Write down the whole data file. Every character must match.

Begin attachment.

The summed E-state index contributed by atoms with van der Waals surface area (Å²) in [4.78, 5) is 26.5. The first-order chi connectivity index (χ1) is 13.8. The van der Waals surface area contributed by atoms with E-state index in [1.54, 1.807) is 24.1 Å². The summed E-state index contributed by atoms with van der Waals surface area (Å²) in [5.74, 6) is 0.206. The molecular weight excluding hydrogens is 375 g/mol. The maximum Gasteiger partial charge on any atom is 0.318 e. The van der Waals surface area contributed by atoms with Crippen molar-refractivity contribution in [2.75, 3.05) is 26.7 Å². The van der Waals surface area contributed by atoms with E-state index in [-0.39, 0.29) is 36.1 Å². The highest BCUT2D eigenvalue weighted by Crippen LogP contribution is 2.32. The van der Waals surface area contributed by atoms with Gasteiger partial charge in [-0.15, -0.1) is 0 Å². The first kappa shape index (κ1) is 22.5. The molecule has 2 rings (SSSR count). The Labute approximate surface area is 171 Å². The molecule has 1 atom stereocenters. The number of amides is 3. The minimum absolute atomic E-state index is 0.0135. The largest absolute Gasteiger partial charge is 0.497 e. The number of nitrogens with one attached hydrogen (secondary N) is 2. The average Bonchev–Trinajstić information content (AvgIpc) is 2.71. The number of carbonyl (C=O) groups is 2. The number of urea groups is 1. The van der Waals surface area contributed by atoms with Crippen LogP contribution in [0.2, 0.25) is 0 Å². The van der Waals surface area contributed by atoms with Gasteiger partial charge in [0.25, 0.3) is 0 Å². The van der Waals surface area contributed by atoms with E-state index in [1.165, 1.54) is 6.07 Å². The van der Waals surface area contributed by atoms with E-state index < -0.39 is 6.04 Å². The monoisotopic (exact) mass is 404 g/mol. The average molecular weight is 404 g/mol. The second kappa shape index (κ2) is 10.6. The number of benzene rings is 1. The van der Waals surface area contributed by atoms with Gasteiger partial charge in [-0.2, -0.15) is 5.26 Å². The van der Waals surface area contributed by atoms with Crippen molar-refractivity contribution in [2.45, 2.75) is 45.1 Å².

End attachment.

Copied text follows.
The summed E-state index contributed by atoms with van der Waals surface area (Å²) in [4.78, 5) is 26.5. The first-order chi connectivity index (χ1) is 13.8. The van der Waals surface area contributed by atoms with E-state index in [1.54, 1.807) is 24.1 Å². The summed E-state index contributed by atoms with van der Waals surface area (Å²) in [5.74, 6) is 0.206. The molecular weight excluding hydrogens is 375 g/mol. The maximum Gasteiger partial charge on any atom is 0.318 e. The van der Waals surface area contributed by atoms with Crippen molar-refractivity contribution in [2.75, 3.05) is 26.7 Å². The van der Waals surface area contributed by atoms with E-state index in [-0.39, 0.29) is 36.1 Å². The highest BCUT2D eigenvalue weighted by Crippen LogP contribution is 2.32. The van der Waals surface area contributed by atoms with Gasteiger partial charge in [-0.15, -0.1) is 0 Å². The first kappa shape index (κ1) is 22.5. The molecule has 2 rings (SSSR count). The Labute approximate surface area is 171 Å². The molecule has 1 atom stereocenters. The number of amides is 3. The minimum absolute atomic E-state index is 0.0135. The largest absolute Gasteiger partial charge is 0.497 e. The number of nitrogens with one attached hydrogen (secondary N) is 2. The average Bonchev–Trinajstić information content (AvgIpc) is 2.71. The number of carbonyl (C=O) groups is 2. The number of urea groups is 1. The van der Waals surface area contributed by atoms with Crippen LogP contribution in [0.2, 0.25) is 0 Å². The van der Waals surface area contributed by atoms with Gasteiger partial charge in [0.25, 0.3) is 0 Å². The van der Waals surface area contributed by atoms with E-state index in [1.165, 1.54) is 6.07 Å². The van der Waals surface area contributed by atoms with E-state index < -0.39 is 6.04 Å². The monoisotopic (exact) mass is 404 g/mol. The average molecular weight is 404 g/mol. The second kappa shape index (κ2) is 10.6. The number of benzene rings is 1. The van der Waals surface area contributed by atoms with Gasteiger partial charge in [-0.2, -0.15) is 5.26 Å². The van der Waals surface area contributed by atoms with Crippen molar-refractivity contribution in [2.45, 2.75) is 45.1 Å².